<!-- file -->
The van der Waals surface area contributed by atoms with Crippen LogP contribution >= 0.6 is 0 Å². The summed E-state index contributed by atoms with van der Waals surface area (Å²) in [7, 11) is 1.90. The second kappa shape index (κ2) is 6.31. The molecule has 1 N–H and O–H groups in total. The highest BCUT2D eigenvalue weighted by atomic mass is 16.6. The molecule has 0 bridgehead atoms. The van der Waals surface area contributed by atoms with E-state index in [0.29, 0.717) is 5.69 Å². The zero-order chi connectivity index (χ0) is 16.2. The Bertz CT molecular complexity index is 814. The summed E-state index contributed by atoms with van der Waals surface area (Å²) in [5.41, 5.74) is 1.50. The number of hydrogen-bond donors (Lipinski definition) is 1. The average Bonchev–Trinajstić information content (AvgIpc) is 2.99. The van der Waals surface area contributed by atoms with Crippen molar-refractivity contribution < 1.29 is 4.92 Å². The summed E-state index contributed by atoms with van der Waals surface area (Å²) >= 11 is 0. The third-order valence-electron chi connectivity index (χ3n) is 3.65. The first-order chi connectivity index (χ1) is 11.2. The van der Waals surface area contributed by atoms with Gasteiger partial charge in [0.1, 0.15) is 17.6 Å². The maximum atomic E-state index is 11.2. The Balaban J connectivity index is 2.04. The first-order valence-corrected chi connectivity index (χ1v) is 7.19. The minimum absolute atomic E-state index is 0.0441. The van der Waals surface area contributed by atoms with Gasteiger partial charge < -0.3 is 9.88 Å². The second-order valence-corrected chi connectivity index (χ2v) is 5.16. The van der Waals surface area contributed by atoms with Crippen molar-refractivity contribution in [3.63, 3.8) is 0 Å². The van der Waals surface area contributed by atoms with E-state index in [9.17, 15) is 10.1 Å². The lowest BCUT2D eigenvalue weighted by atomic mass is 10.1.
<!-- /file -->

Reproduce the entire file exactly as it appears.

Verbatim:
The van der Waals surface area contributed by atoms with Crippen LogP contribution >= 0.6 is 0 Å². The summed E-state index contributed by atoms with van der Waals surface area (Å²) in [7, 11) is 1.90. The second kappa shape index (κ2) is 6.31. The molecule has 1 N–H and O–H groups in total. The highest BCUT2D eigenvalue weighted by atomic mass is 16.6. The molecule has 0 bridgehead atoms. The van der Waals surface area contributed by atoms with E-state index in [0.29, 0.717) is 5.69 Å². The zero-order chi connectivity index (χ0) is 16.2. The Bertz CT molecular complexity index is 814. The summed E-state index contributed by atoms with van der Waals surface area (Å²) in [5.41, 5.74) is 1.50. The number of hydrogen-bond donors (Lipinski definition) is 1. The average Bonchev–Trinajstić information content (AvgIpc) is 2.99. The van der Waals surface area contributed by atoms with Crippen molar-refractivity contribution < 1.29 is 4.92 Å². The summed E-state index contributed by atoms with van der Waals surface area (Å²) >= 11 is 0. The third-order valence-electron chi connectivity index (χ3n) is 3.65. The first-order chi connectivity index (χ1) is 11.2. The van der Waals surface area contributed by atoms with Gasteiger partial charge in [0.1, 0.15) is 17.6 Å². The maximum atomic E-state index is 11.2. The Balaban J connectivity index is 2.04. The first-order valence-corrected chi connectivity index (χ1v) is 7.19. The minimum absolute atomic E-state index is 0.0441. The van der Waals surface area contributed by atoms with Gasteiger partial charge < -0.3 is 9.88 Å². The second-order valence-corrected chi connectivity index (χ2v) is 5.16. The van der Waals surface area contributed by atoms with Crippen molar-refractivity contribution in [3.63, 3.8) is 0 Å². The van der Waals surface area contributed by atoms with E-state index in [9.17, 15) is 10.1 Å². The lowest BCUT2D eigenvalue weighted by atomic mass is 10.1.